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Chelsea at Crunch Gym

Forty Weeks of Fitness!

Chelsea, our pregnancy fitness expert, is a certified personal trainer at Crunch gym in San Francisco, California. She gave birth to her daughter, Madeira Re, in July 2006. Read more


Many women are told by their doctors or midwives to limit their caffeine consumption while they are pregnant. Giving up that morning cup (or cups) of coffee may be a struggle for some pregnant women, and many question if it is really necessary to give up caffeine completely while they are pregnant.

The topic is a controversial one and the answer is still under debate. Some studies have shown a slightly higher risk of miscarriage with women who consume more than 300 mg of caffeine a day. Others have shown that babies born to women who consumed more than 500 mg of caffeine a day while pregnant had faster heart and breathing rates, and spent more time awake in the first few days after birth. However, the research is inconclusive and the amounts of caffeine generally used in the studies were vastly greater than what a normal person would consume on a daily basis. The most consistent finding with studies performed on caffeine consumption during pregnancy was a possible association with low birth weights. According to the March of Dimes, high caffeine consumption may slightly increase the risk of preterm labor or low birth weight; and in a fetus who is already experiencing difficulties, this slight increase could make all the difference.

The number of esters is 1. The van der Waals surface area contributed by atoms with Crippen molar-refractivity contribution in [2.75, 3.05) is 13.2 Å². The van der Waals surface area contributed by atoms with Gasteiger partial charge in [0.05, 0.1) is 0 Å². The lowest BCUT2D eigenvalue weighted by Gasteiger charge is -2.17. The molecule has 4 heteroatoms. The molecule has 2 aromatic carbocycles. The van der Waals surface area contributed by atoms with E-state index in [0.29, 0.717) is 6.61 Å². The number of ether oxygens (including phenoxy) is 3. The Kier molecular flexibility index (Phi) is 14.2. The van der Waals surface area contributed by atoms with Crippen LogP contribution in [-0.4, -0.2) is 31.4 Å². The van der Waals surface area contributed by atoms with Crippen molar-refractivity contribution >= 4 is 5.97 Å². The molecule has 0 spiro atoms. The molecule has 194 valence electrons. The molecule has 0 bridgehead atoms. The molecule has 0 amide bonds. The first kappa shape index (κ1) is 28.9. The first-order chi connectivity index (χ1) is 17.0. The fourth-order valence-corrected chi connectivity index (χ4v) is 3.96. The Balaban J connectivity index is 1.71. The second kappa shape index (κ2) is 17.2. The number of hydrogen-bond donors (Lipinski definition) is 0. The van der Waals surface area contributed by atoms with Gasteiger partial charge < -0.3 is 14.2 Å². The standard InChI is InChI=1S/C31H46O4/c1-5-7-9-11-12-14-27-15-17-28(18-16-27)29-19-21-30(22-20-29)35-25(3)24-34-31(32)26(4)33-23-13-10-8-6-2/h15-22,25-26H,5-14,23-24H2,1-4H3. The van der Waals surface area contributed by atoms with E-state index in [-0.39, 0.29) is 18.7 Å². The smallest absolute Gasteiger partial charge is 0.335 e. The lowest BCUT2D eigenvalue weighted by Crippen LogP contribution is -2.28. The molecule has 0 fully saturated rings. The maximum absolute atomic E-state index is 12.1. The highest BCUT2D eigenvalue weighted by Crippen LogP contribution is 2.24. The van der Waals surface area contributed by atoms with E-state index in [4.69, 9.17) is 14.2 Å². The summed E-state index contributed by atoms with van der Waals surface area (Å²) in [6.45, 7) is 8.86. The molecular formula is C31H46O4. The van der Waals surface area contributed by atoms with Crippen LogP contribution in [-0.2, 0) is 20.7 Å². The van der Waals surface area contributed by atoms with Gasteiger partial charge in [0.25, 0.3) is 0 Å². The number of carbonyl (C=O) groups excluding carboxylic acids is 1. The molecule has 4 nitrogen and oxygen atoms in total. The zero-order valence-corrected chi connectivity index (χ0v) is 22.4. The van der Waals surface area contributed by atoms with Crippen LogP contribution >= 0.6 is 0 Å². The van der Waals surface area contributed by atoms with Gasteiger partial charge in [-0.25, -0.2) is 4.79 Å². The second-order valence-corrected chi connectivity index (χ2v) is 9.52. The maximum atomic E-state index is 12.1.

Most experts agree that moderate caffeine consumption is probably safe for a healthy woman experiencing a normal pregnancy. However, decreasing or cutting out caffeine altogether will probably make you feel better because caffeine can cause or exacerbate many common pregnancy-related complaints. Since caffeine is a stimulant, it can cause insomnia, nervousness, and headaches. It can contribute to heartburn because it stimulates the secretion of stomach acid, and it's a diuretic so it will enhance dehydration. It also causes your bones to lose calcium; and contains phenols which impede your body's ability to absorb iron, a nutrient many pregnant women are already lacking.

Coffee and tea are the most obvious culprits for caffeine, but it's also found in chocolate, some soft drinks (including several orange sodas and root beers), energy drinks, and some over-the-counter medications.

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